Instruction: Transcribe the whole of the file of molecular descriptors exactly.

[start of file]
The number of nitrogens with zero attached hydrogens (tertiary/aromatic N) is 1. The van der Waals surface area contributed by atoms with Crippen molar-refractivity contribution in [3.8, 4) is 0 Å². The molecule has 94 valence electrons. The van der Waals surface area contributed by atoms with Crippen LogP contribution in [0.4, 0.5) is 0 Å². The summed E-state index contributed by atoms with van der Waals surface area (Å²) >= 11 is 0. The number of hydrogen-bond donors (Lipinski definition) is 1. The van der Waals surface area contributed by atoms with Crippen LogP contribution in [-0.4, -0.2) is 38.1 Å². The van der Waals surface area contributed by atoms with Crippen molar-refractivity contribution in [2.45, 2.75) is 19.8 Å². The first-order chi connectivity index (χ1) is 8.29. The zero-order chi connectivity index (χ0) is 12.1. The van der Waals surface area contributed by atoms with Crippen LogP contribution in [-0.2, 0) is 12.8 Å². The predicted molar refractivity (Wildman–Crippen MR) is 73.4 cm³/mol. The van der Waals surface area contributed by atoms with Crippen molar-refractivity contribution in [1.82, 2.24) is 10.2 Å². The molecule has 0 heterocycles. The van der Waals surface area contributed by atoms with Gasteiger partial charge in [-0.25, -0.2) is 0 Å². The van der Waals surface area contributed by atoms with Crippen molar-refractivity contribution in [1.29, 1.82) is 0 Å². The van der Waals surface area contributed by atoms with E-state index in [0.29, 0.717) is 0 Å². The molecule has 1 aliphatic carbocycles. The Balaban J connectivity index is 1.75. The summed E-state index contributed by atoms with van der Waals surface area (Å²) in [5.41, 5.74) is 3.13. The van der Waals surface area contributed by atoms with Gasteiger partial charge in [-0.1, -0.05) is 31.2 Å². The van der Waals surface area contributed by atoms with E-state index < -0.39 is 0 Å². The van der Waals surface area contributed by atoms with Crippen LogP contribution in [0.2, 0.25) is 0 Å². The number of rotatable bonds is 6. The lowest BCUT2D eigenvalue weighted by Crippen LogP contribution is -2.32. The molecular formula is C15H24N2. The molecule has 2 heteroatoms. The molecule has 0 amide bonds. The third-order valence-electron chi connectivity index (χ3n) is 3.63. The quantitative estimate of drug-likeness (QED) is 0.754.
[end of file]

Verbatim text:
The number of nitrogens with zero attached hydrogens (tertiary/aromatic N) is 1. The van der Waals surface area contributed by atoms with Crippen molar-refractivity contribution in [3.8, 4) is 0 Å². The molecule has 94 valence electrons. The van der Waals surface area contributed by atoms with Crippen LogP contribution in [0.4, 0.5) is 0 Å². The summed E-state index contributed by atoms with van der Waals surface area (Å²) >= 11 is 0. The number of hydrogen-bond donors (Lipinski definition) is 1. The van der Waals surface area contributed by atoms with Crippen LogP contribution in [-0.4, -0.2) is 38.1 Å². The van der Waals surface area contributed by atoms with Crippen molar-refractivity contribution in [2.45, 2.75) is 19.8 Å². The first-order chi connectivity index (χ1) is 8.29. The zero-order chi connectivity index (χ0) is 12.1. The van der Waals surface area contributed by atoms with Crippen LogP contribution in [-0.2, 0) is 12.8 Å². The predicted molar refractivity (Wildman–Crippen MR) is 73.4 cm³/mol. The van der Waals surface area contributed by atoms with Crippen molar-refractivity contribution in [1.82, 2.24) is 10.2 Å². The molecule has 0 heterocycles. The van der Waals surface area contributed by atoms with Gasteiger partial charge in [-0.25, -0.2) is 0 Å². The van der Waals surface area contributed by atoms with Crippen molar-refractivity contribution in [1.29, 1.82) is 0 Å². The van der Waals surface area contributed by atoms with E-state index in [0.29, 0.717) is 0 Å². The molecule has 1 aliphatic carbocycles. The Balaban J connectivity index is 1.75. The summed E-state index contributed by atoms with van der Waals surface area (Å²) in [5.41, 5.74) is 3.13. The van der Waals surface area contributed by atoms with Gasteiger partial charge in [-0.1, -0.05) is 31.2 Å². The van der Waals surface area contributed by atoms with E-state index < -0.39 is 0 Å². The van der Waals surface area contributed by atoms with Crippen LogP contribution in [0.2, 0.25) is 0 Å². The number of rotatable bonds is 6. The lowest BCUT2D eigenvalue weighted by Crippen LogP contribution is -2.32. The molecular formula is C15H24N2. The molecule has 2 heteroatoms. The molecule has 0 amide bonds. The third-order valence-electron chi connectivity index (χ3n) is 3.63. The quantitative estimate of drug-likeness (QED) is 0.754.